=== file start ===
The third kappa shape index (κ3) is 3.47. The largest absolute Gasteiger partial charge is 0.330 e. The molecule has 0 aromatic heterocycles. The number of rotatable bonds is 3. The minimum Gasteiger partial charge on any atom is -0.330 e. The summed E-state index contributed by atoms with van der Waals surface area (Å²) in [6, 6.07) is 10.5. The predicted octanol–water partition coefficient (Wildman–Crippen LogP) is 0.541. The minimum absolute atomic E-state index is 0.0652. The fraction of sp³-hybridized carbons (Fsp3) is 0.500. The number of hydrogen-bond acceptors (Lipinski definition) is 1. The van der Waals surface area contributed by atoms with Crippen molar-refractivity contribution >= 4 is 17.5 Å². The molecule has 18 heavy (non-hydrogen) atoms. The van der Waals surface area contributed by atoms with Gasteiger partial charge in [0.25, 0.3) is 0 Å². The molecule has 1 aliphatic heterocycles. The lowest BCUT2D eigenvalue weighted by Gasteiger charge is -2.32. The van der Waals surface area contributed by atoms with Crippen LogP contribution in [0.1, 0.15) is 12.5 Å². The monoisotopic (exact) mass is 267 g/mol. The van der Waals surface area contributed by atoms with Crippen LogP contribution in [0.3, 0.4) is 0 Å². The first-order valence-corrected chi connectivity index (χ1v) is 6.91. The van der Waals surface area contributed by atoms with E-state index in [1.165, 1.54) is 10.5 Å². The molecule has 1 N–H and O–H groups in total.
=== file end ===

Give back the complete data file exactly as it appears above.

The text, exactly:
The third kappa shape index (κ3) is 3.47. The largest absolute Gasteiger partial charge is 0.330 e. The molecule has 0 aromatic heterocycles. The number of rotatable bonds is 3. The minimum Gasteiger partial charge on any atom is -0.330 e. The summed E-state index contributed by atoms with van der Waals surface area (Å²) in [6, 6.07) is 10.5. The predicted octanol–water partition coefficient (Wildman–Crippen LogP) is 0.541. The minimum absolute atomic E-state index is 0.0652. The fraction of sp³-hybridized carbons (Fsp3) is 0.500. The number of hydrogen-bond acceptors (Lipinski definition) is 1. The van der Waals surface area contributed by atoms with Crippen molar-refractivity contribution >= 4 is 17.5 Å². The molecule has 18 heavy (non-hydrogen) atoms. The van der Waals surface area contributed by atoms with Gasteiger partial charge in [0.25, 0.3) is 0 Å². The molecule has 1 aliphatic heterocycles. The lowest BCUT2D eigenvalue weighted by Gasteiger charge is -2.32. The van der Waals surface area contributed by atoms with Crippen LogP contribution in [0.1, 0.15) is 12.5 Å². The monoisotopic (exact) mass is 267 g/mol. The van der Waals surface area contributed by atoms with Crippen LogP contribution in [0.3, 0.4) is 0 Å². The first-order valence-corrected chi connectivity index (χ1v) is 6.91. The van der Waals surface area contributed by atoms with E-state index in [1.165, 1.54) is 10.5 Å². The molecule has 1 N–H and O–H groups in total.